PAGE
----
Sunday 5 November 2017

What role do breathing exercises play in orthopedic rehab and in strength training?

                It seems like breathing is once again a hotly debated topic in the rehab & fitness worlds. Some think that breathing exercises are the greatest thing since sliced bread while others think they’re useless. My brilliant colleague Roderick Henderson posted a great video on the topic in early August and in this article I will give what I feel to be a balanced perspective on the topic.

Disclaimer: I will not be discussing breathing for people with cardiopulmonary disease in this piece – that’s another topic for another time.

Side note: as I was working on this article my brilliant colleague Adam Meakins put out a great article on breathing as well. If you haven’t read his opinion piece than give it a read.

                Believe it or not – I do see some useful applications for breathing exercises such as

1) A relaxation/recovery technique either as part of a post-workout cooldown and/or for a separate recovery session

2) To change patterns that are associated with pain

Anecdotally I have heard of people with rib and/or low back pain that find certain breathing techniques more or less comfortable than others. Anecdotally some people I work with who have rib pain find diaphragmatic breathing more comfortable than chest breathing. Some people I work with who have back pain that’s aggravated by extension find breathing more comfortable when emphasizing a 360 degree expansion of their belly (see video here by Chris Duffin for the technique

In those populations I have no problem with changing someone’s breathing technique to give them a way to breathe that’s more comfortable for them.

Side note: changes in pain with treatment can be due to a variety of factors so the caveat is that we have to be careful not to attribute changes in pain to changing a “breathing dysfunction1.”

Side note #2: If you are a rehab professional who is working with a person who has pain with a given breathing technique you need to be cognizant to rule out any major orthopedic or medical issues that may be causing these problems including (but not limited to) a rib fracture or cancer. If you are a fitness professional DO NOT try to diagnose this stuff and please refer to a qualified professional – preferably one who understands lifting, pain science, and the biopsychosocial model. If you have trouble finding a good PT in your area that appreciates training message me – I’ll help you out as best I can.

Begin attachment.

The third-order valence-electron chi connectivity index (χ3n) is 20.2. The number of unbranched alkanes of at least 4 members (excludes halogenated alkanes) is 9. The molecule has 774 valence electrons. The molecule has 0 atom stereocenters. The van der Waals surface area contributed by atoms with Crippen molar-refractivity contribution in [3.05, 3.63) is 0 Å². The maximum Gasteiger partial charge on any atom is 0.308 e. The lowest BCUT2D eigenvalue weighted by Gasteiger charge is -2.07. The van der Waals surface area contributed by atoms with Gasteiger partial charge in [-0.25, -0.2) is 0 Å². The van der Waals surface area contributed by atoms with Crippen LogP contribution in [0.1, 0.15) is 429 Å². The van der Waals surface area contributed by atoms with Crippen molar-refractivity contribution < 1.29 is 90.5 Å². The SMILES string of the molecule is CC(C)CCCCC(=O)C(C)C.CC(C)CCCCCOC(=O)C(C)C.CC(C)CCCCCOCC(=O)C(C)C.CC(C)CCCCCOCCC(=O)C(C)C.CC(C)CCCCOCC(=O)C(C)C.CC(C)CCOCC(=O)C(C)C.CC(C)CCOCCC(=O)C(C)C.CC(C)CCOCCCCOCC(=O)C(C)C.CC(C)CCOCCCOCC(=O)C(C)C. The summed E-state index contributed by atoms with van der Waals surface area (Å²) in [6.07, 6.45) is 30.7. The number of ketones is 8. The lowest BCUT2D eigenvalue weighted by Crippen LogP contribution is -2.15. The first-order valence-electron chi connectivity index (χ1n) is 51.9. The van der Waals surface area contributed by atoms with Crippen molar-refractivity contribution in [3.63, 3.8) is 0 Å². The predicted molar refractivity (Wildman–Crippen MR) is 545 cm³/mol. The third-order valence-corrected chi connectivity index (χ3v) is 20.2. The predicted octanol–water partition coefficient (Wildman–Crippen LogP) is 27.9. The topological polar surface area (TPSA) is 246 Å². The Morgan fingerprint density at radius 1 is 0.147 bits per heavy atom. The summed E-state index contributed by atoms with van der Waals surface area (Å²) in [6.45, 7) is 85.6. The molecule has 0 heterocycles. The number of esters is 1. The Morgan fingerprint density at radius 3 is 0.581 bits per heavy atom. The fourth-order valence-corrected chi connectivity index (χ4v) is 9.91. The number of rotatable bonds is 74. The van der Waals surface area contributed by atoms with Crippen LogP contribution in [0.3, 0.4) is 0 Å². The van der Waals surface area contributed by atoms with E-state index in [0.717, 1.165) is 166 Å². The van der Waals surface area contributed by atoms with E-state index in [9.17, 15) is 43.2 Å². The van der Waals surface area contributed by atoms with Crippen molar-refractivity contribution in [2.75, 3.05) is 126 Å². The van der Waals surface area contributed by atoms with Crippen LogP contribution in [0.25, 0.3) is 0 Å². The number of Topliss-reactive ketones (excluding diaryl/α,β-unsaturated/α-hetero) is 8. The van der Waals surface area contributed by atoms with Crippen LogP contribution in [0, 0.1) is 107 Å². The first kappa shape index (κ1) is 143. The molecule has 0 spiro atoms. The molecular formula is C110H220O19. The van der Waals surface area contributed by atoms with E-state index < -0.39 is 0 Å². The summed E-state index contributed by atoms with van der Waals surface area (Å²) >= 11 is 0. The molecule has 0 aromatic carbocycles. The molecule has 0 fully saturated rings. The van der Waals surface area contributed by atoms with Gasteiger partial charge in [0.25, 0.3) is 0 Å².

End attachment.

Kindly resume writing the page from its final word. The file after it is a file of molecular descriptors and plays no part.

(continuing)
3) To improve performance and/or comfort in a given exercise

If changing a person’s breathing patterns improves performance and/or comfort in a given exercise be it a squat, a deadlift, or an aerobic exercise session I have no problem with that.

In my article on core stability I discussed how bracing can be overdone and is only really relevant if you’re doing strength training or are in a lifting competition. This is more anecdotal than research based but I don’t know of any strength athlete/strength enthusiast that feels they can lift more in a relaxed state than in a “braced” state. For info on specific breathing & bracing technique I’m a big fan of Brian Carroll and Chris Duffin’s work.

Where we go wrong is

1) Assuming everyone in pain is in pain due to a breathing dysfunction and assuming that fixing people’s dysfunctions will cure everyone’s pain. Also the idea of a “breathing dysfunction” is problematic and without a definition as breathing, as is the case with many other movement variables, has a wide variation of “normal.”

2) Spending anymore than a few minutes of a personal training/S&C session on breathing when that time can be spent on more productive things.

So in summary there’s nothing wrong with giving people breathing exercises to help find less painful ways to breathe and/or improve exercise performance … assuming major pathology is ruled out. But understand that they’re not a panacea for everything and everyone.


1.          Hartman SE. Why do ineffective treatments seem helpful? A brief review. Chiropr Osteopat. 2009;17:10. doi:10.1186/1746-1340-17-10.


  1. You're correct Eric, "they’re not a panacea for everything and everyone". But like some of the other things we have to offer, it gets marketed to death, full weekend courses are offered and short term panacea is born....until the next hot topic.

  2. Agreed John. We all like the quick fix panacea. Tough to fix a complex problem in a simple mannner.


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